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Op-Ed: NFL Player delayed by Dallas Police Officer while loved one dies

By Nikki Weingartner     Mar 26, 2009 in Sports
As his 45-year-old mother-in-law slipped from life, Ryan Moats is denied access to her side because he ran a red light in safe passage ironically get to her side before she died. The ticketing officer's behavior can only be described as heartless.
No one wants the call that a loved one, especially a parent, is drawing in their last few breaths and need to hurry to the hospital if they want to see them again before they die. Yet those calls can leave the brain scattered and the heart racing. For some, that call is made from another city or state, prompting the immediate purchasing of plane tickets and frantic packing. For others, it is jumping in one's vehicle and "getting there" as fast as they can, taking into consideration personal safety but bypassing many of the street laws such as stopping at four-way stops where no one else is seen or running red lights where there is no oncoming traffic.
You temporarily become an emergency vehicle, lights flashing and feeling the critical response and safety conundrum. It is a life and death matter where time is of the most critical of factors.
That call came in around midnight on March 17th for the mother-in-law of NFL's Houston Texans running back, Ryan Moats. Jonetta Collinsworth had breast cancer that had spread through her entire body. However, the race to the hospital for the family proved to be an event of what looks like police harassment captured on video as a young officer named Robert Powell shows absolutely no sympathy whatsoever towards the family situation and holds up Moats for nearly twenty minutes.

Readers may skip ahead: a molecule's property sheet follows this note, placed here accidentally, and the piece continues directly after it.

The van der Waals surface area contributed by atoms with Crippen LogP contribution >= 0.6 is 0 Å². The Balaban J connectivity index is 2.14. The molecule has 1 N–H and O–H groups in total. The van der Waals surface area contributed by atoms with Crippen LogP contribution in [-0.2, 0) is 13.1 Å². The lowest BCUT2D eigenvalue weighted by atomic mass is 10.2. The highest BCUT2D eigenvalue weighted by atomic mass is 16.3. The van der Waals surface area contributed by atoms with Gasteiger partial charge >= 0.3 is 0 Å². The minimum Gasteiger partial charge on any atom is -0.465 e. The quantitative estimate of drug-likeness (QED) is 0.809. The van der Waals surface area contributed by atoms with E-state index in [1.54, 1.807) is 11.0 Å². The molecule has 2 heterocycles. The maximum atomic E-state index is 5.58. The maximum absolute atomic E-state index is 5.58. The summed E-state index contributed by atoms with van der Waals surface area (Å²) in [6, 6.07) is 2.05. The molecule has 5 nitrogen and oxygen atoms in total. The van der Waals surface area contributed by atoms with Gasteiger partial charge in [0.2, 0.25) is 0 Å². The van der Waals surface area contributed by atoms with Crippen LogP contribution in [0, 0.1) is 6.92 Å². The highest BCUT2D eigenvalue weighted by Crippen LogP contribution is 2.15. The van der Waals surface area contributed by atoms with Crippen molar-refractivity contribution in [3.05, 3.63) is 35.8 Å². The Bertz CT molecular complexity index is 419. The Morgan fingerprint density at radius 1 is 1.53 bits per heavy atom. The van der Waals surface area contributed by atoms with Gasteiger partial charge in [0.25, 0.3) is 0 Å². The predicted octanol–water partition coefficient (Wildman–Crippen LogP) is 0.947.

After stopping at a red light and then being passed through by another vehicle, Powell gave chase right into the parking lot of the hospital. During this time, Moats tried to plea with officer Powell. His wife had jumped out of the SUV and was tearfully panicked as her mother was taking her final breath just inside the building, trying to explain the situation but the Powell but he yells at her to get back inside and "Let me see your hands!" Her aunt then exited the SUV and they ignored the officer's orders and went inside the hospital.
Jonetta Collinsworth, age 45, died before Moats and Mr. Collinsworth, Jonetta's father, could get to her bedside. She did die with her daughter who had defied the officer of the "law" by her side.
If the video isn't disturbing enough, here is a summary of events:
Moats turned on his hazard lights. He stopped at a red light, where, he said, the only nearby motorist signaled for him to go ahead. He went through.
Powell, watching traffic from a hidden spot, flipped on his lights and sirens. In less than a minute, he caught up to the SUV and followed for about 20 more seconds as Moats found a parking spot outside the emergency room.
[in response to Tamisha exiting the SUV] "Get in there!" he yelled. "Let me see your hands!"
"My mom is dying," she explained.
"I waited until no traffic was coming," Moats told Powell, explaining his passage through the red light. "I got seconds before she's gone, man."
Powell demanded his license and proof of insurance. Moats produced his license but said he didn't know where the insurance paperwork was.
"Just give me a ticket or whatever," he said, beginning to sound exasperated and a little argumentative.